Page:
When I was a boy I used to love the stories of the old kings of England, devouring book after book on the subject until I could rather involuntarily memorise all the dates (which has stuck with me, useless though this knowledge is, and stretches back before the Conquest, although once we get to the Edwys and Edwigs it gets a bit blurry).
My fascination with this long, bloody tale was not just an early indicator that I was a massive social inadequate, although that may be part of it; I loved those stories because they were fantastic. And as Game of Thrones starts tonight I’m comforted by the fact that I am not alone – for Thrones is essentially the Our Island Story for the HBO generation.
If you’re already sick to death of hearing about Game of Thrones, look away now, and certainly don’t go and buy my new ebook The Realm, on the historical parallels in the show, in particular the medieval English history that inspired George R.R. Martin. Buy it here and raise the fortunes of House West of Haringey.
Today I have already read ‘5 real life lessons from game of thrones’, a blogpost on why Nigel Farage is the Daenerys Targaryen of politics, and a piece on the ethics of loyalty in Game of Thrones(warning: this actually contains spoilers for Breaking Bad). There are even some Thrones wedding dress ideas (surely considering how weddings usually end up in Westeros, the worst idea ever). While former Australian Prime Minister Julia Gillard is writing in the Guardian about how the show mirrors Aussie politics; indeed, we all remember that time when she shoved a sword through Tony Abbott’s face and kept his children hostage after his bannermen had sacked her house.
Although we live in the golden age of television, American TV right now being at the same place as German music at the end of the 18th century, or Italian art at the beginning of the 16th, Game of Thrones has a particular cultural importance, even more so than Sopranos, The Wire or Breaking Bad. And my feeling is that its cultural impact will last.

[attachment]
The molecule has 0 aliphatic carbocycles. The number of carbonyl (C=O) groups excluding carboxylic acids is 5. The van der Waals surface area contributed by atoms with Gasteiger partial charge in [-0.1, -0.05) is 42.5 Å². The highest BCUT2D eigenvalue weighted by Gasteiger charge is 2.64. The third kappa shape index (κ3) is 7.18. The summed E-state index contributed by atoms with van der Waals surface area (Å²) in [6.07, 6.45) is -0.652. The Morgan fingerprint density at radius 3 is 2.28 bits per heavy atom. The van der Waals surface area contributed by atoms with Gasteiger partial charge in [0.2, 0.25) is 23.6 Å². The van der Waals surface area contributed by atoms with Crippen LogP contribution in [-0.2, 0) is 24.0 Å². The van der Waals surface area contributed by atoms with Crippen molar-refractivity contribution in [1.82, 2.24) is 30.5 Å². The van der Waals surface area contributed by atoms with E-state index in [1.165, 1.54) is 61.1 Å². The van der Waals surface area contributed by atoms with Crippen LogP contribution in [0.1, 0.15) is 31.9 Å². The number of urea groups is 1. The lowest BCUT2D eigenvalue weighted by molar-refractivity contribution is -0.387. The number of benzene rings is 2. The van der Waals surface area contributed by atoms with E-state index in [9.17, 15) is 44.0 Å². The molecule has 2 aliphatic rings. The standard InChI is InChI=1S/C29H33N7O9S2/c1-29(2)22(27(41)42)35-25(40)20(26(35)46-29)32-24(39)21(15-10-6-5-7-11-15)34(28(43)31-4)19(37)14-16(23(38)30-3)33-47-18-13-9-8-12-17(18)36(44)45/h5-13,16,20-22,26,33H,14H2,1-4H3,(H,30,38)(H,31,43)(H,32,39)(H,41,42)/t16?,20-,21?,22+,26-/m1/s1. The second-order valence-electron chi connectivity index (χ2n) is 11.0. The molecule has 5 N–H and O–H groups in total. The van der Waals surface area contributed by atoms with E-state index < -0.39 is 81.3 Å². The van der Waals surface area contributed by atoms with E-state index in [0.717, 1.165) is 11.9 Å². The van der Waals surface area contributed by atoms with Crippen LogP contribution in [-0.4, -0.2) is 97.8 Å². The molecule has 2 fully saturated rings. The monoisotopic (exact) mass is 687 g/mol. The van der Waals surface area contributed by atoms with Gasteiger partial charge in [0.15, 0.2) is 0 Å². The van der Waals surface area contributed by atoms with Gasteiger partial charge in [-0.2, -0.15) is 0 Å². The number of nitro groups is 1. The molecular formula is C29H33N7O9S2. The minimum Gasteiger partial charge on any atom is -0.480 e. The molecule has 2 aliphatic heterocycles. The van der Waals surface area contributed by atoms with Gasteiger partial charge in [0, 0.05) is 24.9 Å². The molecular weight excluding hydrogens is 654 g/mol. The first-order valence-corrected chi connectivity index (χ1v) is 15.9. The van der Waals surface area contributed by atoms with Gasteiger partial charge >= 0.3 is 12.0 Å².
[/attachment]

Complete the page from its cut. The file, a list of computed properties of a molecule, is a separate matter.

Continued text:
The main reason for its popularity is Martin’s storytelling skills, and the show’s ability to create sympathetic characters, which can make viewers overlook many faults. The fantasy element, once you get over the prejudice (like 95 per cent of Thrones fans, I feel obliged to add the caveat ‘but I’m not into fantasy’), is comfortingly distracting from our everyday woes, and I can at least be assured that whatever horror befalls a character, he won’t get cancer or hear from the Inland Revenue or anything else that keeps me up at night.
The violence I can take or leave; along with the sex, it just means it’ll be embarrassing watching it with the children when they’re old enough. And tonight’s episode has an extraordinary amount of bloodshed, including one killing during a tavern fight featuring a palm and a sharp instrument that out-Thrones most previous Thrones deaths.
But the episode also features the preparation for the wedding of Joffrey and Margaery Tyrell, and this aspect is more significant to the series than the violence or sex. Thrones is essentially about human existence as no longer experienced by people who have become W.E.I.R.D – western, educated, industrialised, rich, democratic.
Ours is an unnatural, atomised existence, and I don’t mean unnatural in a pejorative sense; rather we’ve been taken out of traditional human societies in which people are linked to their clans, an intricate part of which is the idea of marriage as a family alliance. We still find this sort of world rather fascinating, because it was ordered, simple and coherent, while ours is fluctuating and confusing, but Martin paints it as it really was – utterly awful.
Still, I hope the success of the programme encourages a revival in interest in the old kings of England, and gets people buying Our Island Story. By which I mean, obviously, I hope they buy my book.
More Spectator for less. Subscribe and receive 12 issues delivered for just £12, with full web and app access. Join us.